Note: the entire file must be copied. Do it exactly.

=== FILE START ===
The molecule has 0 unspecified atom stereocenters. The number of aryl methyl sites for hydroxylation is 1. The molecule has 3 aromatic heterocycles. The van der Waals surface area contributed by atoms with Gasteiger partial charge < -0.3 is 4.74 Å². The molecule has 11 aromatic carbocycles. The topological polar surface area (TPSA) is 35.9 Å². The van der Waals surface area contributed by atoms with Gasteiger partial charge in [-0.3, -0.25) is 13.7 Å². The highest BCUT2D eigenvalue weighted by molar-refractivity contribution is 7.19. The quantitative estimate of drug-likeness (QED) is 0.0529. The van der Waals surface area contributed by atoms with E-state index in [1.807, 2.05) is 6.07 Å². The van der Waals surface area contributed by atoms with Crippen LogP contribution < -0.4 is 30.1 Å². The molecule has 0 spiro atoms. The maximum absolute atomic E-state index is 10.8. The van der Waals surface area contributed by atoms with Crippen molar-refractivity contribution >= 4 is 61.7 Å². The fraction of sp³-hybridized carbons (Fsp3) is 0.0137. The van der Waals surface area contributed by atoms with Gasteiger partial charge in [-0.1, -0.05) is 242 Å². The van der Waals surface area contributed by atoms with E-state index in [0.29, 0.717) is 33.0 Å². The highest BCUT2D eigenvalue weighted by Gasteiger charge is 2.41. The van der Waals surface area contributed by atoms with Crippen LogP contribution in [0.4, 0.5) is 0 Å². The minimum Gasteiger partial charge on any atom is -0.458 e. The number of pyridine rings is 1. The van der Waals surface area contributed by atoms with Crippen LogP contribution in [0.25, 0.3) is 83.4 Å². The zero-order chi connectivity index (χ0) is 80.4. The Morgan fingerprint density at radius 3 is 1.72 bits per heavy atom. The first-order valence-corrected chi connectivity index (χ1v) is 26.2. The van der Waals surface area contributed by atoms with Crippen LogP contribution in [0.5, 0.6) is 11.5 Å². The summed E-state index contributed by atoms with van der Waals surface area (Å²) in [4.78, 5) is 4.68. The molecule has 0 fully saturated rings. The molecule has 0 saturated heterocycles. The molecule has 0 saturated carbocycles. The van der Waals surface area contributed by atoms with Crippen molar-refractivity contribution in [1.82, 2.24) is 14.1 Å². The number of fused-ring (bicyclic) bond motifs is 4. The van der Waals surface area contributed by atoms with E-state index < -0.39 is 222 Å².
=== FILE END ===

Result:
The molecule has 0 unspecified atom stereocenters. The number of aryl methyl sites for hydroxylation is 1. The molecule has 3 aromatic heterocycles. The van der Waals surface area contributed by atoms with Gasteiger partial charge < -0.3 is 4.74 Å². The molecule has 11 aromatic carbocycles. The topological polar surface area (TPSA) is 35.9 Å². The van der Waals surface area contributed by atoms with Gasteiger partial charge in [-0.3, -0.25) is 13.7 Å². The highest BCUT2D eigenvalue weighted by molar-refractivity contribution is 7.19. The quantitative estimate of drug-likeness (QED) is 0.0529. The van der Waals surface area contributed by atoms with E-state index in [1.807, 2.05) is 6.07 Å². The van der Waals surface area contributed by atoms with Crippen LogP contribution < -0.4 is 30.1 Å². The molecule has 0 spiro atoms. The maximum absolute atomic E-state index is 10.8. The van der Waals surface area contributed by atoms with Crippen molar-refractivity contribution >= 4 is 61.7 Å². The fraction of sp³-hybridized carbons (Fsp3) is 0.0137. The van der Waals surface area contributed by atoms with Gasteiger partial charge in [-0.1, -0.05) is 242 Å². The van der Waals surface area contributed by atoms with E-state index in [0.29, 0.717) is 33.0 Å². The highest BCUT2D eigenvalue weighted by Gasteiger charge is 2.41. The van der Waals surface area contributed by atoms with Crippen LogP contribution in [0.4, 0.5) is 0 Å². The minimum Gasteiger partial charge on any atom is -0.458 e. The number of pyridine rings is 1. The van der Waals surface area contributed by atoms with Crippen LogP contribution in [0.25, 0.3) is 83.4 Å². The zero-order chi connectivity index (χ0) is 80.4. The Morgan fingerprint density at radius 3 is 1.72 bits per heavy atom. The first-order valence-corrected chi connectivity index (χ1v) is 26.2. The van der Waals surface area contributed by atoms with Crippen LogP contribution in [0.5, 0.6) is 11.5 Å². The summed E-state index contributed by atoms with van der Waals surface area (Å²) in [4.78, 5) is 4.68. The molecule has 0 fully saturated rings. The molecule has 0 saturated heterocycles. The molecule has 0 saturated carbocycles. The van der Waals surface area contributed by atoms with Crippen molar-refractivity contribution in [1.82, 2.24) is 14.1 Å². The number of fused-ring (bicyclic) bond motifs is 4. The van der Waals surface area contributed by atoms with E-state index < -0.39 is 222 Å².